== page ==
Total Your Accounts

List your current debts (credit cards, store credit cards, payday loans, etc.) and calculate the total debt amount. The total is the amount of money you want for your consolidation loan.

Then, total up the monthly contributions you make towards your debts. Your monthly payments need to fit within your budget. Figure out how much you’re paying per month on your debts, then determine if you need to make any spending adjustments to continue your debt repayments. The new loan should have a lower rate and a monthly payment that fits within your budget.

Shop Around And Compare Loan Options

You can get debt consolidation loans from many lenders and financial institutions. 

Bank loans are the best option for those with high credit scores. Customers with an existing banking relationship are eligible for a better interest rate.

Credit unions are member-only, non-profit organizations that offer services similar to a bank. They often offer lower rates than traditional banks to borrowers with complicated credit histories. A debt consolidation loan from a credit union requires a hard inquiry with your application, which can cause your credit score to dip temporarily.

Online lenders offer a range of services. Many online lenders also let you ‘prequalify’ for a consolidation loan. Additionally, you can compare different rates & terms without impacting your credit score.

When choosing a lender for debt consolidation loans, consider companies that offer direct payment to creditors. After your loan is closed, the lender will send your loan proceeds directly to your creditors without any additional costs – no extra fees are necessary.

Take note of other features that make your decision easier. These might include options like having your payments reported to all major credit bureaus and credit counseling courses.

But above anything else, the loan you choose should be affordable. No unique options or features will beat a loan with a reasonable interest rate and monthly payments you can make.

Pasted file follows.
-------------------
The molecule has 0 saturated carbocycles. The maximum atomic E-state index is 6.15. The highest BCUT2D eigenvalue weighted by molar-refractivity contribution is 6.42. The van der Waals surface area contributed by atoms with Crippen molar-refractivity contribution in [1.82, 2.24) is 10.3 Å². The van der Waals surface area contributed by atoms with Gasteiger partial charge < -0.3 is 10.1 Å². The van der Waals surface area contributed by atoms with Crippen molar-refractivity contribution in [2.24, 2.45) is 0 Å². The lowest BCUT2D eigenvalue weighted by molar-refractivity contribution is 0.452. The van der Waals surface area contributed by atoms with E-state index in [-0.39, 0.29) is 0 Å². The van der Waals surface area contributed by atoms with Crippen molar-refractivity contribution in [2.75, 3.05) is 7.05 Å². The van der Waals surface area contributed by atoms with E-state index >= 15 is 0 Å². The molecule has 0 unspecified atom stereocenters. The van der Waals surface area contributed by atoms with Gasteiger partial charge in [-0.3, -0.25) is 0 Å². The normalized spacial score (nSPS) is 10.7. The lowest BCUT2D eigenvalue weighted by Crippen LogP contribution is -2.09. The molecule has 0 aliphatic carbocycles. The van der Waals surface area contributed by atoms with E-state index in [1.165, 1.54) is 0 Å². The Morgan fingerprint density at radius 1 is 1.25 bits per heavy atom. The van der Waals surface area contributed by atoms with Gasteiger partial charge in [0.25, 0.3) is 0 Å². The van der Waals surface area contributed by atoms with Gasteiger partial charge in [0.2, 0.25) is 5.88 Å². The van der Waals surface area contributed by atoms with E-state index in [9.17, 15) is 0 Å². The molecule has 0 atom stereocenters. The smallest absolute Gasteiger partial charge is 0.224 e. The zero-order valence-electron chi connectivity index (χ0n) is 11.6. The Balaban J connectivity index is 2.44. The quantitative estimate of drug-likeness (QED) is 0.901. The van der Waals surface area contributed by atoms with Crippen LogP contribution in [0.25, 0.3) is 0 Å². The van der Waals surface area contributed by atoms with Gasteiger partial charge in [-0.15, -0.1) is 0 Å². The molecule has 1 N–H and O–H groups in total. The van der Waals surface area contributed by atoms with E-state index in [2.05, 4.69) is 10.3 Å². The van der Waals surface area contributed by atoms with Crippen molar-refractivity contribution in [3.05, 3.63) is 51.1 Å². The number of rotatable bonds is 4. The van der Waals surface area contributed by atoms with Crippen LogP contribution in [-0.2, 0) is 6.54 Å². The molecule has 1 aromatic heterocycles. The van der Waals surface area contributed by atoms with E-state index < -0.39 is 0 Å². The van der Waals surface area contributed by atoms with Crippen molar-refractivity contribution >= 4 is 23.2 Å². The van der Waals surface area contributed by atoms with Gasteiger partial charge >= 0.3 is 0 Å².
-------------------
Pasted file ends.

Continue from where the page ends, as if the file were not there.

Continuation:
Advantages of a Consolidation Loan

All told debt consolidation can make life easier by eliminating multiple payments and lowering your overall expenses. Taking out a loan to combine numerous debts might not seem like a wise idea, but it can help you in the long run. By combining all of your debts into a debt consolidation loan, you’ll save money on interest rates and have only one monthly payment to make. 

Plus, having just one loan could improve your credit score by reducing the chances of you making a late payment or missing a payment entirely. And, for those trying to become debt-free, debt consolidation can help you pay off your debt faster. Keep in mind that debt consolidation typically leads to a longer loan term, so it is vital to make a point of paying your debt off as soon as possible.

Disadvantages of a Debt Consolidation Loan

On the other hand, a debt consolidation loan does come with a few cons. Loan providers will charge origination fees, balance transfer fees, closing costs, and annual fees for their services—all of which can add up quickly. Additionally, your new interest rate can be deceiving. 

Even though it may be lower, the life of the loan may cause you to pay more interest than your original loan ultimately. As a borrower, be sure to understand the terms and the actual cost of any debt consolidation loan before accepting it.

What is Debt Settlement?

Debt settlement (also known as debt relief) takes a different approach to debt than consolidation. When you go through debt settlement, you’re asking one or more of your creditors to accept less than what you owe. If you and your creditors reach an agreement, you will pay the settlement amount in a lump sum or a series of installments. 

Creditors are legally bound to accept this arrangement. This process allows the creditor to recoup at least some of the money owed. It also can help the borrower improve their credit and avoid filing for bankruptcy

How Debt Settlement Works

Anyone can ask for a settlement with a creditor, and so, you settle debt on your own. But, most debt settlement success comes with the help of debt settlement companies. A debt settlement company will contact your creditors and act as your representative to negotiate a lower balance. These companies charge a fee for their services, usually some percentage of the money they saved on the debt settlement. 

The debt settlement company may try and negotiate a less hefty amount with your creditor. As they negotiate, some companies require you to make regular deposits into an account under your control but administered by a third party. The money held in this account goes towards the debt settlement. 

The Risks of Debt Settlement

There are some drawbacks to debt settlement that you should be aware of before enlisting the services of a debt settlement company. 

Debt settlement can take time, and there is no guarantee that the process will settle all your debts. After working with a company for as long as a year, it may turn out that your creditors will not agree on a settlement number. Moreover, most creditors won’t even begin negotiating with you until the account becomes past due. The process will continue to cost you money as long as it draws out—either in service fees, required escrow payments, or both.